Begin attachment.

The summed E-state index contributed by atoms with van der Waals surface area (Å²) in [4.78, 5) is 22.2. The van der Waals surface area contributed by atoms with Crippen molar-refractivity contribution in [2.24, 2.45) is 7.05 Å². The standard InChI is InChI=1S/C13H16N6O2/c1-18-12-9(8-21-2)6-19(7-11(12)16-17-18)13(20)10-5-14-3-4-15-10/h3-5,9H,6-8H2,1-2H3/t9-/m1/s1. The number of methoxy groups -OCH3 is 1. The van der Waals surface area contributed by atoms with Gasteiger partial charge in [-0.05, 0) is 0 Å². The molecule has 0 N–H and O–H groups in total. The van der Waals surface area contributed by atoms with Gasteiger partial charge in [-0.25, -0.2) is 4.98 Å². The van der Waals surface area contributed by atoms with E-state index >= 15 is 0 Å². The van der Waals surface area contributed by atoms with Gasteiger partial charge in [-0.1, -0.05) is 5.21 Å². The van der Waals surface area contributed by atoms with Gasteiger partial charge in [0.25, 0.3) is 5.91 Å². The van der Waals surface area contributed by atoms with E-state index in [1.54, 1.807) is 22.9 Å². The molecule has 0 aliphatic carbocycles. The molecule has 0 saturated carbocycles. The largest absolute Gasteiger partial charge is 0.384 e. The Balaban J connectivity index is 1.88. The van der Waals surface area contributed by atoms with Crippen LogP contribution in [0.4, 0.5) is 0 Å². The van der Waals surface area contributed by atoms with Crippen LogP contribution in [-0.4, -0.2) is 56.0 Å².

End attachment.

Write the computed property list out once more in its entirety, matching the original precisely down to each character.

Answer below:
The summed E-state index contributed by atoms with van der Waals surface area (Å²) in [4.78, 5) is 22.2. The van der Waals surface area contributed by atoms with Crippen molar-refractivity contribution in [2.24, 2.45) is 7.05 Å². The standard InChI is InChI=1S/C13H16N6O2/c1-18-12-9(8-21-2)6-19(7-11(12)16-17-18)13(20)10-5-14-3-4-15-10/h3-5,9H,6-8H2,1-2H3/t9-/m1/s1. The number of methoxy groups -OCH3 is 1. The van der Waals surface area contributed by atoms with Gasteiger partial charge in [-0.05, 0) is 0 Å². The molecule has 0 N–H and O–H groups in total. The van der Waals surface area contributed by atoms with Gasteiger partial charge in [-0.25, -0.2) is 4.98 Å². The van der Waals surface area contributed by atoms with E-state index >= 15 is 0 Å². The van der Waals surface area contributed by atoms with Gasteiger partial charge in [-0.1, -0.05) is 5.21 Å². The van der Waals surface area contributed by atoms with Gasteiger partial charge in [0.25, 0.3) is 5.91 Å². The van der Waals surface area contributed by atoms with E-state index in [1.54, 1.807) is 22.9 Å². The molecule has 0 aliphatic carbocycles. The molecule has 0 saturated carbocycles. The largest absolute Gasteiger partial charge is 0.384 e. The Balaban J connectivity index is 1.88. The van der Waals surface area contributed by atoms with Crippen LogP contribution in [0.4, 0.5) is 0 Å². The van der Waals surface area contributed by atoms with Crippen LogP contribution in [-0.4, -0.2) is 56.0 Å².